- Increasing of conversions’ percents in target action (buying a product, subscribing to a service);
- Recession of rejections (the ratio of those who quit a page after the loading to the total number of visitors);
- Increase of user’s productivity (number of targeted actions per unit of time);
- Reduction of the excessions on supporting the product.
All in all, chun rate indicator decreases and LTV and ARPPU increase.
However, it is very difficult to distinguish which part of these indicators comes from the usability testing and which from the marketing, for example.
Algorithm of usability testing’s conduction
What are stakeholders
Stakeholders are people who are interested in your project. When you define who are stakeholders, you acknowledge their goals and how much they affect the project. In the large companies it is common that several subdivisions are involved in the development of the same product and it would be a mistake to not take into the account opinions of those who have influence on the product.
How to find aims and objectives of a research
It is necessary to talk to the stakeholders and figure out (even if the stakeholder is your supervisor) the goal of a research — is the final result on which the research is directed (to increase the conversion into the target action from 1% to 4%, for example).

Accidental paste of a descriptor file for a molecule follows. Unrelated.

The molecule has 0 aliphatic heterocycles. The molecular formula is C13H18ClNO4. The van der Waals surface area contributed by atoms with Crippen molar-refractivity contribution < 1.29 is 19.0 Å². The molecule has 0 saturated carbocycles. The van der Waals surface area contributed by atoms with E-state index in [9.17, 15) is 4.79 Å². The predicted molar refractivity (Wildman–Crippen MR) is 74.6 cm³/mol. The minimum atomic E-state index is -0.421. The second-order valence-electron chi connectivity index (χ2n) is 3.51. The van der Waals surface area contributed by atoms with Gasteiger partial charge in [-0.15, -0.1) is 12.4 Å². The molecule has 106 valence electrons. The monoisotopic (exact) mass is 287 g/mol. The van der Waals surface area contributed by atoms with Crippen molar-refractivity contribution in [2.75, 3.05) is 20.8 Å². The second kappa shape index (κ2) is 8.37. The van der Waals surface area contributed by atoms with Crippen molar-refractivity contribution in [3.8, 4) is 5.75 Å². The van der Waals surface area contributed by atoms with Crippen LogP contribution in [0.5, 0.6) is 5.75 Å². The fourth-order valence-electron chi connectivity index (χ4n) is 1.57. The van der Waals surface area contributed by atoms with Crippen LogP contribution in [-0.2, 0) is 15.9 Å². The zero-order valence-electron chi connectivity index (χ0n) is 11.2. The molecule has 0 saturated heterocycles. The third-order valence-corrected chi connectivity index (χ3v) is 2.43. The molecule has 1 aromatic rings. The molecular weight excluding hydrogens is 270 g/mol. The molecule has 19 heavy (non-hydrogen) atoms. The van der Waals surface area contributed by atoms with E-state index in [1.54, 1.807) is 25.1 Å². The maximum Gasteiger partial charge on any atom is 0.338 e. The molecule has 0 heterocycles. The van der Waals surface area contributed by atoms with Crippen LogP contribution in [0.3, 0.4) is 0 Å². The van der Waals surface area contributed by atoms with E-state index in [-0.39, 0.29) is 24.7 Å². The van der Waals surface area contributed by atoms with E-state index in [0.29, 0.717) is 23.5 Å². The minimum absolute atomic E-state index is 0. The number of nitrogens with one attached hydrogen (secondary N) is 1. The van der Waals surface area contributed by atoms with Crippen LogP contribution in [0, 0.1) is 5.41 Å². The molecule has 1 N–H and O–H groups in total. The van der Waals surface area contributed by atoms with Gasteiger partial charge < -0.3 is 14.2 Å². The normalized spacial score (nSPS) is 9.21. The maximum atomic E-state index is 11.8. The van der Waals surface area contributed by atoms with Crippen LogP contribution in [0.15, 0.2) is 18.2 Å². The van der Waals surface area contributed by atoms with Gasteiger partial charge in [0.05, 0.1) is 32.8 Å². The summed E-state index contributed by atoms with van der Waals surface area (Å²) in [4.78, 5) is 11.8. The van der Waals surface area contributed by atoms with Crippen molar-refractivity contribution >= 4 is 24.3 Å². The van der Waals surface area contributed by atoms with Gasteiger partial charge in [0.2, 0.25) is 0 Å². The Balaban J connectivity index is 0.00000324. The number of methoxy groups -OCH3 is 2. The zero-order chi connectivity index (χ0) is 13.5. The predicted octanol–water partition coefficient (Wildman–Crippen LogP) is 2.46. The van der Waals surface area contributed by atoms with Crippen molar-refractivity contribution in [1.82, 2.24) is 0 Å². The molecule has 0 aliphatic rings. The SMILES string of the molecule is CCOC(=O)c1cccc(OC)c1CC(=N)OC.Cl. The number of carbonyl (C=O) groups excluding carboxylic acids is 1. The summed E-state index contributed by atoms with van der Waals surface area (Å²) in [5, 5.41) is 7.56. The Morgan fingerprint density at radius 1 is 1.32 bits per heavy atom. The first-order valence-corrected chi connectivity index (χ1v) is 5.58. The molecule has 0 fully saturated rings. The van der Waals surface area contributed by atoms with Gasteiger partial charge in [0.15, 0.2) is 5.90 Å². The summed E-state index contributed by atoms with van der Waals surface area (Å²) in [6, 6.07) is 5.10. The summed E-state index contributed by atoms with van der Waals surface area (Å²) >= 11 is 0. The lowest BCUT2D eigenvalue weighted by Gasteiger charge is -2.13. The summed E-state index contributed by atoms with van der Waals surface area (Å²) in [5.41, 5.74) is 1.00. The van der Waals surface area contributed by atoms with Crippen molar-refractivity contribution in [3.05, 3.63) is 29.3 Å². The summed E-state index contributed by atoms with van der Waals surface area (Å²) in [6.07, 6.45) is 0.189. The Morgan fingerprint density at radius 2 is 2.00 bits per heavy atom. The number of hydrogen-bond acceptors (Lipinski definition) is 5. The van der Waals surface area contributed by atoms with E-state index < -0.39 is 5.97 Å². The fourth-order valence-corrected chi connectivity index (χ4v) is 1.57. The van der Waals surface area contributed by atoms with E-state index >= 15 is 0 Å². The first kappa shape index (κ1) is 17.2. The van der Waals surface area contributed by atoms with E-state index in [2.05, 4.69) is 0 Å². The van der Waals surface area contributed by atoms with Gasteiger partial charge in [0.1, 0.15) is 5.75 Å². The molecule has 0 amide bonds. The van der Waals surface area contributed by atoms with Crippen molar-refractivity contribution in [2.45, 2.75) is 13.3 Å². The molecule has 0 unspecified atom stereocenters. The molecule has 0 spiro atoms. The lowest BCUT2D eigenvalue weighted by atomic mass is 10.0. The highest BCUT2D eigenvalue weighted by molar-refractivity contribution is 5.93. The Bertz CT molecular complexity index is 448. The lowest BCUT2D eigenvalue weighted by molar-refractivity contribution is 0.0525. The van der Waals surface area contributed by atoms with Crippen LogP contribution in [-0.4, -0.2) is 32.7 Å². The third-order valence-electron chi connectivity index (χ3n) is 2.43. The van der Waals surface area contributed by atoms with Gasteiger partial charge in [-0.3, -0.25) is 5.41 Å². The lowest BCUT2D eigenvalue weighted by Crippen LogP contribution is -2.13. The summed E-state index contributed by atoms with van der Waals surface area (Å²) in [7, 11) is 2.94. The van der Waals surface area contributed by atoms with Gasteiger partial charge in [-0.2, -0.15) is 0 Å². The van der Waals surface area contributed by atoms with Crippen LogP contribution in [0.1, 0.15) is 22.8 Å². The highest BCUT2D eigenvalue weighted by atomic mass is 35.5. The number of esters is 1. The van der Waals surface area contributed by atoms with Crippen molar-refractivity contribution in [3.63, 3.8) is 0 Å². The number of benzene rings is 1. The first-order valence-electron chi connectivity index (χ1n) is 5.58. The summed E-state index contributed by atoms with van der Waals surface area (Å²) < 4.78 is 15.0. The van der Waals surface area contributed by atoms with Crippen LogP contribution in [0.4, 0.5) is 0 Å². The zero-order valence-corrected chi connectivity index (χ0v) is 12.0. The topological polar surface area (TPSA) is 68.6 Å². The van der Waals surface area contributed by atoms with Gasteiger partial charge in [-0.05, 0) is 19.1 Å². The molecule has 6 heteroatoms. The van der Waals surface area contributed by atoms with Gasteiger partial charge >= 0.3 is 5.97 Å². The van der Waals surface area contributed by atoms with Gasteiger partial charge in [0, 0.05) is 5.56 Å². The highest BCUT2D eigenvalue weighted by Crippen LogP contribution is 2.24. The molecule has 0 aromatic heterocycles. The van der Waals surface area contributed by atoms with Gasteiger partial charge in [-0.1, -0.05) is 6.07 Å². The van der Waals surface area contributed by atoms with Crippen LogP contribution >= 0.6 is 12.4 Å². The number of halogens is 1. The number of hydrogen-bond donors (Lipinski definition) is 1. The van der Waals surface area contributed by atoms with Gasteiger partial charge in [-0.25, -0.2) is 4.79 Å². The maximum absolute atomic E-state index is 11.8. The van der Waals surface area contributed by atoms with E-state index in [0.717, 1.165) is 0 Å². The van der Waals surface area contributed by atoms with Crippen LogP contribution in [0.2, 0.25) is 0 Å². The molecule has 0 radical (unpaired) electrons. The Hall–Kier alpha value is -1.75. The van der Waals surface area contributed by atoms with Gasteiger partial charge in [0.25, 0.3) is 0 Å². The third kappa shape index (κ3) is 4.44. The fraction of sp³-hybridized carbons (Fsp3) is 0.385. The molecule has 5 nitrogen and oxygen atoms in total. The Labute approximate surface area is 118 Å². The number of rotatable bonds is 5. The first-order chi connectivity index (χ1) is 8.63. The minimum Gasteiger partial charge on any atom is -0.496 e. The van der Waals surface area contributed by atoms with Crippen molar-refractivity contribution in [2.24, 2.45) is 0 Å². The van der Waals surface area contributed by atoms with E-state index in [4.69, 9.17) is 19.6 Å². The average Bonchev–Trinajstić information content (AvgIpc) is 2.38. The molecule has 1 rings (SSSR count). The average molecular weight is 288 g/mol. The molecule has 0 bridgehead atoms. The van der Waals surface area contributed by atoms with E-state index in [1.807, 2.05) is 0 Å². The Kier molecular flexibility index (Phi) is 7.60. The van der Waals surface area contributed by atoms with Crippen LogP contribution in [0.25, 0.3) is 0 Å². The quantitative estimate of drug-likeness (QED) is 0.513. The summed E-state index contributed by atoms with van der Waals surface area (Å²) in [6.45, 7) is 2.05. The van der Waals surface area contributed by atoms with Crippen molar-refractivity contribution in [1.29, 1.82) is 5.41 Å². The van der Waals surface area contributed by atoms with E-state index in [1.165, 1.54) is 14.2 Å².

Tasks also need to be discussed — they are specific actions directed on achieving a specific goal (rating of an interface using heuristics, rating using metrics SUM or UMIX e.t.c.).
It will also be useful to talk about organizational matters: when the interface prototype will be ready for the research, which charterer will attend the meetings with the clients, what is the approximate completion date or the testing, e.t.c.
How to find your target audience
Target audience is a group of people who are united by a quality that is a reason for having an ache or a need in the product.
During the kick-off meeting with the stakeholders the target audience and it’s criterias are discussed. Interfaces are usually made during the stage when the target audience of a product is already detected and you can tell the chartered what it is.
For example, in B2B sphere there might be the following criterias for choosing a company representative:
- User’s experience (they have the experience of using the product, don’t have any experience of using the product, have the experience of using a similar product);
- Using the interface on a specific devise (smartphone with iOS or Android software);
- Role in the company (for example, superviser, accountant or analyst);
Work in a company of a certain scale (small, medium and large business).
The final portrait of a target audience might look that way: finance director from the logistics company who is related to the large business, who uses the «Lising» bank product.